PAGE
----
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Ancient Egyptian Gods are not inherently theriomorphic. Popular understanding of the gods of Ancient Egypt associate their worship with a barbaric and primitive focus on totems and animal worship; Herodotus is a prime example, as are Roman writers like Horace, and somehow the tradition continued to this day.

Egyptian logic works rather differently than ours; there is no real concept of paradox. Thus, there is worship of Sobek-Ra, who is both Sobek and Ra individually, rather than a combination of the two. Same with animals: Horus is a god and a falcon, but not a falcon god, celbrated as a god in his aspect as falcon rather than a god who is a falcon.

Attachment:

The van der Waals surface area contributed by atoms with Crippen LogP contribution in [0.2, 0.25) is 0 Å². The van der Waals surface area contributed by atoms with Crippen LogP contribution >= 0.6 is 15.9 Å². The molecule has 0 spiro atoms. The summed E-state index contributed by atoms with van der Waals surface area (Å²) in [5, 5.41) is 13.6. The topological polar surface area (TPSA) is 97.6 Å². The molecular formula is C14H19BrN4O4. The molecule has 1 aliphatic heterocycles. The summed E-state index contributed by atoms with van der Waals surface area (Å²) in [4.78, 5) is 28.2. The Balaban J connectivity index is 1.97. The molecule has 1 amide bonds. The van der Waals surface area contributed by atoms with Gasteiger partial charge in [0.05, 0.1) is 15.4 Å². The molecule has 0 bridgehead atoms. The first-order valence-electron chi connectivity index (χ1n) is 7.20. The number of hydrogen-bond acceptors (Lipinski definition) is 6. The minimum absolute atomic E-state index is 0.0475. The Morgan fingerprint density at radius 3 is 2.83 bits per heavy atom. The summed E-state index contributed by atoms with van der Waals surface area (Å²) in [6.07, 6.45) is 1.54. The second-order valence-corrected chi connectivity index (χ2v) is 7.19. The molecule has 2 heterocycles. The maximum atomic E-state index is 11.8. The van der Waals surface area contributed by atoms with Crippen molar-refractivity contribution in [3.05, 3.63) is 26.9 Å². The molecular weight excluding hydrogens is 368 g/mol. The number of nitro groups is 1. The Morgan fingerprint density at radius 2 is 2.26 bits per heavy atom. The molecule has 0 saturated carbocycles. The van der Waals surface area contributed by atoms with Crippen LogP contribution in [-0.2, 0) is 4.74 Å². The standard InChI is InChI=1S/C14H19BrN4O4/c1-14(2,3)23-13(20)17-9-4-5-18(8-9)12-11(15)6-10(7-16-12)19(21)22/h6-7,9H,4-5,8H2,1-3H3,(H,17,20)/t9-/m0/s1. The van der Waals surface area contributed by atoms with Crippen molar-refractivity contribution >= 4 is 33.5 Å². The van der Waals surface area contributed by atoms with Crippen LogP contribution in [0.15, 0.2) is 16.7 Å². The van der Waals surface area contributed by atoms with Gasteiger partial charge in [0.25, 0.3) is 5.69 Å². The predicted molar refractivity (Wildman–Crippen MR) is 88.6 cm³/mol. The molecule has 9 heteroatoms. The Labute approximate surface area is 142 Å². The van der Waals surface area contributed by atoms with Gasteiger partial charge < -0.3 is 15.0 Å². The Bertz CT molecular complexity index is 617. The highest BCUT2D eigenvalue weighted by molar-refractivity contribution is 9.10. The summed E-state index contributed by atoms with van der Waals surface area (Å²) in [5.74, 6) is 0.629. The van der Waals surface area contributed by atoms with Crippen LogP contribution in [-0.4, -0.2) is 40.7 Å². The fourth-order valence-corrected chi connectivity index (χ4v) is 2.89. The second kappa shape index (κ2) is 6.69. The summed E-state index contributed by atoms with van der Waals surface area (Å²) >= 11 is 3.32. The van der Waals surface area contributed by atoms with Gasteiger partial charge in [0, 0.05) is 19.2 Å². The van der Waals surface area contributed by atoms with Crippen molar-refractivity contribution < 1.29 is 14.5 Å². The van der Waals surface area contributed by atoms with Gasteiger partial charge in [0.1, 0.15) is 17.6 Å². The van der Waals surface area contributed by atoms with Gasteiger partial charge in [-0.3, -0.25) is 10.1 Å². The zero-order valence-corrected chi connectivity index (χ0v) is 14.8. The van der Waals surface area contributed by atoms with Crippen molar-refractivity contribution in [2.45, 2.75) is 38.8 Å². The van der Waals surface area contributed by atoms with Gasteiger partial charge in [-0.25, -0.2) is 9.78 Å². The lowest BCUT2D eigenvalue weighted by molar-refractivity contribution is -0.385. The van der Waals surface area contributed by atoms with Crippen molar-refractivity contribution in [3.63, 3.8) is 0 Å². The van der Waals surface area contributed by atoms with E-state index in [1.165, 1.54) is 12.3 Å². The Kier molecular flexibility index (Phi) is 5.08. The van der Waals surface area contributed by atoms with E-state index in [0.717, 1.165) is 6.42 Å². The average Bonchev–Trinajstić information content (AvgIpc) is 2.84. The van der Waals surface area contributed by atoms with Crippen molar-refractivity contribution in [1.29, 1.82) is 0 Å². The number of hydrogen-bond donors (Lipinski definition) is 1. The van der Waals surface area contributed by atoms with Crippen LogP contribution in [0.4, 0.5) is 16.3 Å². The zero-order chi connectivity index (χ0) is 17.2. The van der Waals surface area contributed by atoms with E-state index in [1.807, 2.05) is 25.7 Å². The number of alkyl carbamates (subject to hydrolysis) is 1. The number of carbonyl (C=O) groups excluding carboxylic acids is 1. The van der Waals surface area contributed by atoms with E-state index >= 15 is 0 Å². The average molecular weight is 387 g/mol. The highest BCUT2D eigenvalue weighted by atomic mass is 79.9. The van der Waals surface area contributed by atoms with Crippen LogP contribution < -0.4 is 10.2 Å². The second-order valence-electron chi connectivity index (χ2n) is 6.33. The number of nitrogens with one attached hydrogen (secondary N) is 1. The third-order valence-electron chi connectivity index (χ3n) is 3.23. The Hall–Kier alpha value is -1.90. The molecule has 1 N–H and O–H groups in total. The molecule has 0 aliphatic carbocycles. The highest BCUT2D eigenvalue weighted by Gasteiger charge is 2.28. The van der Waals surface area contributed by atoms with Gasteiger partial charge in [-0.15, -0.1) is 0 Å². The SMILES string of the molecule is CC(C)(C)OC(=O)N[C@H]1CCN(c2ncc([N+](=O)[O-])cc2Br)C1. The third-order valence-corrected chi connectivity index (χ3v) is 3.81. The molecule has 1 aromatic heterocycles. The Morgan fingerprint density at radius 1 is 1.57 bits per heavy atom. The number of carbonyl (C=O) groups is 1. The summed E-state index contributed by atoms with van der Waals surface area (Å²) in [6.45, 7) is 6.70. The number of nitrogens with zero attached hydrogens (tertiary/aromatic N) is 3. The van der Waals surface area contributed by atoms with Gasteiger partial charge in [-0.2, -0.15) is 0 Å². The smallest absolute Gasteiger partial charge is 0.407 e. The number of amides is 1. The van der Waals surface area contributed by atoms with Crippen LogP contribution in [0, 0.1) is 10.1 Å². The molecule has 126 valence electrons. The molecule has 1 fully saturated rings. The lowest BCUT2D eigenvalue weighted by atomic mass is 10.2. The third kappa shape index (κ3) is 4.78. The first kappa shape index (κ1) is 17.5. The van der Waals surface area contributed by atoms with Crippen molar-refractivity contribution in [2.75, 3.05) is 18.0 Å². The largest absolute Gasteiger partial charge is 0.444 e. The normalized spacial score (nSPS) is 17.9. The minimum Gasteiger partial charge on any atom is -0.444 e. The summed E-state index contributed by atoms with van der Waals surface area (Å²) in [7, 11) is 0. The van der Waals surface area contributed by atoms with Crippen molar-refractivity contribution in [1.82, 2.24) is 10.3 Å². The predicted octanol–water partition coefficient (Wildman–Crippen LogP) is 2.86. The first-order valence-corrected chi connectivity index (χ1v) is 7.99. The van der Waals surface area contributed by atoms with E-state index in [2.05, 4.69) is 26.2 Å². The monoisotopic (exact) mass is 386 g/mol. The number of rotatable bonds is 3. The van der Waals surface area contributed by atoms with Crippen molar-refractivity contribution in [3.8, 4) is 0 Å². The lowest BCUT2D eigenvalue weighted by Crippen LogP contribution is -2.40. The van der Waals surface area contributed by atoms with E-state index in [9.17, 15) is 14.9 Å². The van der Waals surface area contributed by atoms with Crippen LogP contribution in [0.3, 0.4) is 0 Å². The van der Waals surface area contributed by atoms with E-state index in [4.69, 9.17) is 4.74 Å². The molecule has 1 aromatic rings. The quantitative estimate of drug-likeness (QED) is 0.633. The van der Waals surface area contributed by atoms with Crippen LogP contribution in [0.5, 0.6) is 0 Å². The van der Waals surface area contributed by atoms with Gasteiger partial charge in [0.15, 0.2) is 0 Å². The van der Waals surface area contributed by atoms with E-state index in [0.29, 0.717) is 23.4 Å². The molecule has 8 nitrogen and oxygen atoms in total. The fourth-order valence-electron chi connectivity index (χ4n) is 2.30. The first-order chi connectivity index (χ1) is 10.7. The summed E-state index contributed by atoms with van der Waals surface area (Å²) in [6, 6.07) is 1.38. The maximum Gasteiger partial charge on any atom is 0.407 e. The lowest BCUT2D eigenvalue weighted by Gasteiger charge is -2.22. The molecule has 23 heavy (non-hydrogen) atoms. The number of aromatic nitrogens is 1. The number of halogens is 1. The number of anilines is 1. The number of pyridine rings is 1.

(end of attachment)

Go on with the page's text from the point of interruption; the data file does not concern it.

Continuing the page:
The worship of actual animals creeps into the religion at a very late date, and is indicative of political destabilisation. As the country disintegrates, and access to local shrines becomes more difficult, individual and personal cult arises. It is rather easier to focus on an immediate figure rather than a distant statue; this leads to the mummification sites containing thousands of ibises or crocodiles or whatever other animal has been instilled with divine characteristics by the individual or local temple.

This represents a decay of classic Egyptian religion, and should never be viewed as an inherent or original feature.

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